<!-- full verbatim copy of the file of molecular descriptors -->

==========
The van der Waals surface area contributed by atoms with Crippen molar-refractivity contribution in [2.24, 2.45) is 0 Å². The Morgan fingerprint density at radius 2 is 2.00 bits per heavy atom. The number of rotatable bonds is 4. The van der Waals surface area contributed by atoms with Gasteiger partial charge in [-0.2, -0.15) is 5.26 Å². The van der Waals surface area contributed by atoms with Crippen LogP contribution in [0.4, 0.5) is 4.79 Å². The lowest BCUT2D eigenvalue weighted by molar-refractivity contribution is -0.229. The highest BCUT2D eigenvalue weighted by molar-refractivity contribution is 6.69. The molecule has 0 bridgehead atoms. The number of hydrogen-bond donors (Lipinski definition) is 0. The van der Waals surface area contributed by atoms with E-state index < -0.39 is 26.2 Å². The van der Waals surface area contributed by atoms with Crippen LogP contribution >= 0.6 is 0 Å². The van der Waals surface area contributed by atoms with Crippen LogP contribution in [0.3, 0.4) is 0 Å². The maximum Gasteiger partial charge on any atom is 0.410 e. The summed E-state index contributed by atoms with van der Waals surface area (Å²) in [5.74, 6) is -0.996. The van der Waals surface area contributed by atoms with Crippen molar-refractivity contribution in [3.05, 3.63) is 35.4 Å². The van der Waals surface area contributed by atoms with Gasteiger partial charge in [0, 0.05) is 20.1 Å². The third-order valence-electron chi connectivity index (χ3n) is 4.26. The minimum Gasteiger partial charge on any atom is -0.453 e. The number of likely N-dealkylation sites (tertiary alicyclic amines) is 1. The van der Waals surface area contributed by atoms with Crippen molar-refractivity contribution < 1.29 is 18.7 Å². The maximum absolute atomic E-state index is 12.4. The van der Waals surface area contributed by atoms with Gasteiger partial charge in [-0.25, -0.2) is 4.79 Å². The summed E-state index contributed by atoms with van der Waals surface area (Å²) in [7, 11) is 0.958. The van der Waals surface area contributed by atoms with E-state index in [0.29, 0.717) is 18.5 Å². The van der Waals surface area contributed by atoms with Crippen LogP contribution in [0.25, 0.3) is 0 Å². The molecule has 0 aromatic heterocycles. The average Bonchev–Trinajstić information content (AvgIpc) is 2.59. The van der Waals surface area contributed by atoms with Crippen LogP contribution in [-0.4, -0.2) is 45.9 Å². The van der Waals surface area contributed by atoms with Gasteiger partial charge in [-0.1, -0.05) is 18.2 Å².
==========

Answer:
The van der Waals surface area contributed by atoms with Crippen molar-refractivity contribution in [2.24, 2.45) is 0 Å². The Morgan fingerprint density at radius 2 is 2.00 bits per heavy atom. The number of rotatable bonds is 4. The van der Waals surface area contributed by atoms with Gasteiger partial charge in [-0.2, -0.15) is 5.26 Å². The van der Waals surface area contributed by atoms with Crippen LogP contribution in [0.4, 0.5) is 4.79 Å². The lowest BCUT2D eigenvalue weighted by molar-refractivity contribution is -0.229. The highest BCUT2D eigenvalue weighted by molar-refractivity contribution is 6.69. The molecule has 0 bridgehead atoms. The number of hydrogen-bond donors (Lipinski definition) is 0. The van der Waals surface area contributed by atoms with E-state index < -0.39 is 26.2 Å². The van der Waals surface area contributed by atoms with Crippen LogP contribution >= 0.6 is 0 Å². The van der Waals surface area contributed by atoms with Crippen LogP contribution in [0.3, 0.4) is 0 Å². The maximum Gasteiger partial charge on any atom is 0.410 e. The summed E-state index contributed by atoms with van der Waals surface area (Å²) in [5.74, 6) is -0.996. The van der Waals surface area contributed by atoms with Crippen molar-refractivity contribution in [3.05, 3.63) is 35.4 Å². The van der Waals surface area contributed by atoms with Gasteiger partial charge in [0, 0.05) is 20.1 Å². The third-order valence-electron chi connectivity index (χ3n) is 4.26. The minimum Gasteiger partial charge on any atom is -0.453 e. The number of likely N-dealkylation sites (tertiary alicyclic amines) is 1. The van der Waals surface area contributed by atoms with Crippen molar-refractivity contribution < 1.29 is 18.7 Å². The maximum absolute atomic E-state index is 12.4. The van der Waals surface area contributed by atoms with Gasteiger partial charge in [-0.25, -0.2) is 4.79 Å². The summed E-state index contributed by atoms with van der Waals surface area (Å²) in [7, 11) is 0.958. The van der Waals surface area contributed by atoms with E-state index in [0.29, 0.717) is 18.5 Å². The van der Waals surface area contributed by atoms with Crippen LogP contribution in [0.25, 0.3) is 0 Å². The molecule has 0 aromatic heterocycles. The average Bonchev–Trinajstić information content (AvgIpc) is 2.59. The van der Waals surface area contributed by atoms with Crippen LogP contribution in [-0.4, -0.2) is 45.9 Å². The van der Waals surface area contributed by atoms with Gasteiger partial charge in [-0.1, -0.05) is 18.2 Å².